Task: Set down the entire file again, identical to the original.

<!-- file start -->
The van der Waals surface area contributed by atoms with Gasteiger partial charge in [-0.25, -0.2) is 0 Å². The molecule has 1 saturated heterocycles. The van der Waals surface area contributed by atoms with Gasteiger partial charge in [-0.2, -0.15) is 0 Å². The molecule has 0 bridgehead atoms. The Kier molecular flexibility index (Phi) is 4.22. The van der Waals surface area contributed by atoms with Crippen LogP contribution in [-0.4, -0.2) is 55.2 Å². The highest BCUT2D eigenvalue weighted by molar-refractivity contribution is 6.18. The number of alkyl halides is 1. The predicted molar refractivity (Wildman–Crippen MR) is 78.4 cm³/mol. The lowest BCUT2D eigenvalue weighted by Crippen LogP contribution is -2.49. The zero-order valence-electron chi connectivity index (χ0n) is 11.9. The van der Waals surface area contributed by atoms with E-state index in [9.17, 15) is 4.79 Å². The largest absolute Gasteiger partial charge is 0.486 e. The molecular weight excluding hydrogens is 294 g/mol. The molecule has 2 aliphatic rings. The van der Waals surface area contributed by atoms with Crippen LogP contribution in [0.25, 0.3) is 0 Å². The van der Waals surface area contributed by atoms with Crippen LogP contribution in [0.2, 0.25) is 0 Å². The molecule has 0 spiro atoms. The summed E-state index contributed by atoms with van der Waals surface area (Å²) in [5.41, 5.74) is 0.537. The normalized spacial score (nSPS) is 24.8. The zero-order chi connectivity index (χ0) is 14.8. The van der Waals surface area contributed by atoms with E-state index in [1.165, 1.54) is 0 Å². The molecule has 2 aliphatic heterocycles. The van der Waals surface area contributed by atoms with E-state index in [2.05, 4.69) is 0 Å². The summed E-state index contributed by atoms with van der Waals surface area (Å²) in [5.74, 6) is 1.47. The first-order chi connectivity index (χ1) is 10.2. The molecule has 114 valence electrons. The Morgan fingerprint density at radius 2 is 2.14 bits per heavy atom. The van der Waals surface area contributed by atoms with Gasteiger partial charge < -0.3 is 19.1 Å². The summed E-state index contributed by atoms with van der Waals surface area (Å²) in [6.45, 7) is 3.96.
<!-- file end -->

The van der Waals surface area contributed by atoms with Gasteiger partial charge in [-0.25, -0.2) is 0 Å². The molecule has 1 saturated heterocycles. The van der Waals surface area contributed by atoms with Gasteiger partial charge in [-0.2, -0.15) is 0 Å². The molecule has 0 bridgehead atoms. The Kier molecular flexibility index (Phi) is 4.22. The van der Waals surface area contributed by atoms with Crippen LogP contribution in [-0.4, -0.2) is 55.2 Å². The highest BCUT2D eigenvalue weighted by molar-refractivity contribution is 6.18. The number of alkyl halides is 1. The predicted molar refractivity (Wildman–Crippen MR) is 78.4 cm³/mol. The lowest BCUT2D eigenvalue weighted by Crippen LogP contribution is -2.49. The zero-order valence-electron chi connectivity index (χ0n) is 11.9. The van der Waals surface area contributed by atoms with E-state index in [9.17, 15) is 4.79 Å². The largest absolute Gasteiger partial charge is 0.486 e. The molecular weight excluding hydrogens is 294 g/mol. The molecule has 2 aliphatic rings. The van der Waals surface area contributed by atoms with Crippen LogP contribution in [0.25, 0.3) is 0 Å². The van der Waals surface area contributed by atoms with Crippen LogP contribution in [0.2, 0.25) is 0 Å². The molecule has 0 spiro atoms. The summed E-state index contributed by atoms with van der Waals surface area (Å²) in [5.41, 5.74) is 0.537. The normalized spacial score (nSPS) is 24.8. The zero-order chi connectivity index (χ0) is 14.8. The van der Waals surface area contributed by atoms with E-state index in [1.165, 1.54) is 0 Å². The molecule has 2 aliphatic heterocycles. The van der Waals surface area contributed by atoms with E-state index in [2.05, 4.69) is 0 Å². The summed E-state index contributed by atoms with van der Waals surface area (Å²) in [5.74, 6) is 1.47. The first-order chi connectivity index (χ1) is 10.2. The molecule has 114 valence electrons. The Morgan fingerprint density at radius 2 is 2.14 bits per heavy atom. The van der Waals surface area contributed by atoms with Gasteiger partial charge < -0.3 is 19.1 Å². The summed E-state index contributed by atoms with van der Waals surface area (Å²) in [6.45, 7) is 3.96.